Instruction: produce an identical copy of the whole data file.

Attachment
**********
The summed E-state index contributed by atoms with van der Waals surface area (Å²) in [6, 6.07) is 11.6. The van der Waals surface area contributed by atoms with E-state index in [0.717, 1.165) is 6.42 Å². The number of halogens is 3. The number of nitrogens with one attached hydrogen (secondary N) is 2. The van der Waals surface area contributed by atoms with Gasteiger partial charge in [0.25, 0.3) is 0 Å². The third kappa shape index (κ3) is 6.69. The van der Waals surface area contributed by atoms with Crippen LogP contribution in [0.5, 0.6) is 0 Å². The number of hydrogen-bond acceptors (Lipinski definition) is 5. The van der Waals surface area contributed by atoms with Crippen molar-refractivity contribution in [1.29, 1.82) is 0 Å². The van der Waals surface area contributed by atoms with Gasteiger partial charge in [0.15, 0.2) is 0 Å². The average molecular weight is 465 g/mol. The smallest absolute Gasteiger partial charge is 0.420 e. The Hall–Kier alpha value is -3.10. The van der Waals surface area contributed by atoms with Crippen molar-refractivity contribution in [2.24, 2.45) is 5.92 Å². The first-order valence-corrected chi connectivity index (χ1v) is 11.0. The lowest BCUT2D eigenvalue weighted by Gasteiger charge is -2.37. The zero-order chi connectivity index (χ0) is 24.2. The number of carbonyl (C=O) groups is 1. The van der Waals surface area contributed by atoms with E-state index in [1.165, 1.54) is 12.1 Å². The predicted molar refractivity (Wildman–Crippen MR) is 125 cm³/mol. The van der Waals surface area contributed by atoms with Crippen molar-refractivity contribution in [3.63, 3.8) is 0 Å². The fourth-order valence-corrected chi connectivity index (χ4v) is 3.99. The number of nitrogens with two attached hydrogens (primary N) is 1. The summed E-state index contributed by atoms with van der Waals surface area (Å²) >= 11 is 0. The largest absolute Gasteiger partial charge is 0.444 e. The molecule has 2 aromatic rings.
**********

The summed E-state index contributed by atoms with van der Waals surface area (Å²) in [6, 6.07) is 11.6. The van der Waals surface area contributed by atoms with E-state index in [0.717, 1.165) is 6.42 Å². The number of halogens is 3. The number of nitrogens with one attached hydrogen (secondary N) is 2. The van der Waals surface area contributed by atoms with Gasteiger partial charge in [0.25, 0.3) is 0 Å². The third kappa shape index (κ3) is 6.69. The van der Waals surface area contributed by atoms with Crippen LogP contribution in [0.5, 0.6) is 0 Å². The number of hydrogen-bond acceptors (Lipinski definition) is 5. The van der Waals surface area contributed by atoms with Crippen molar-refractivity contribution in [1.29, 1.82) is 0 Å². The van der Waals surface area contributed by atoms with Gasteiger partial charge in [0.15, 0.2) is 0 Å². The average molecular weight is 465 g/mol. The smallest absolute Gasteiger partial charge is 0.420 e. The Hall–Kier alpha value is -3.10. The van der Waals surface area contributed by atoms with Crippen molar-refractivity contribution in [2.24, 2.45) is 5.92 Å². The first-order valence-corrected chi connectivity index (χ1v) is 11.0. The lowest BCUT2D eigenvalue weighted by Gasteiger charge is -2.37. The zero-order chi connectivity index (χ0) is 24.2. The number of carbonyl (C=O) groups is 1. The van der Waals surface area contributed by atoms with E-state index in [1.165, 1.54) is 12.1 Å². The predicted molar refractivity (Wildman–Crippen MR) is 125 cm³/mol. The van der Waals surface area contributed by atoms with Crippen molar-refractivity contribution in [3.63, 3.8) is 0 Å². The fourth-order valence-corrected chi connectivity index (χ4v) is 3.99. The number of nitrogens with two attached hydrogens (primary N) is 1. The summed E-state index contributed by atoms with van der Waals surface area (Å²) >= 11 is 0. The largest absolute Gasteiger partial charge is 0.444 e. The molecule has 2 aromatic rings.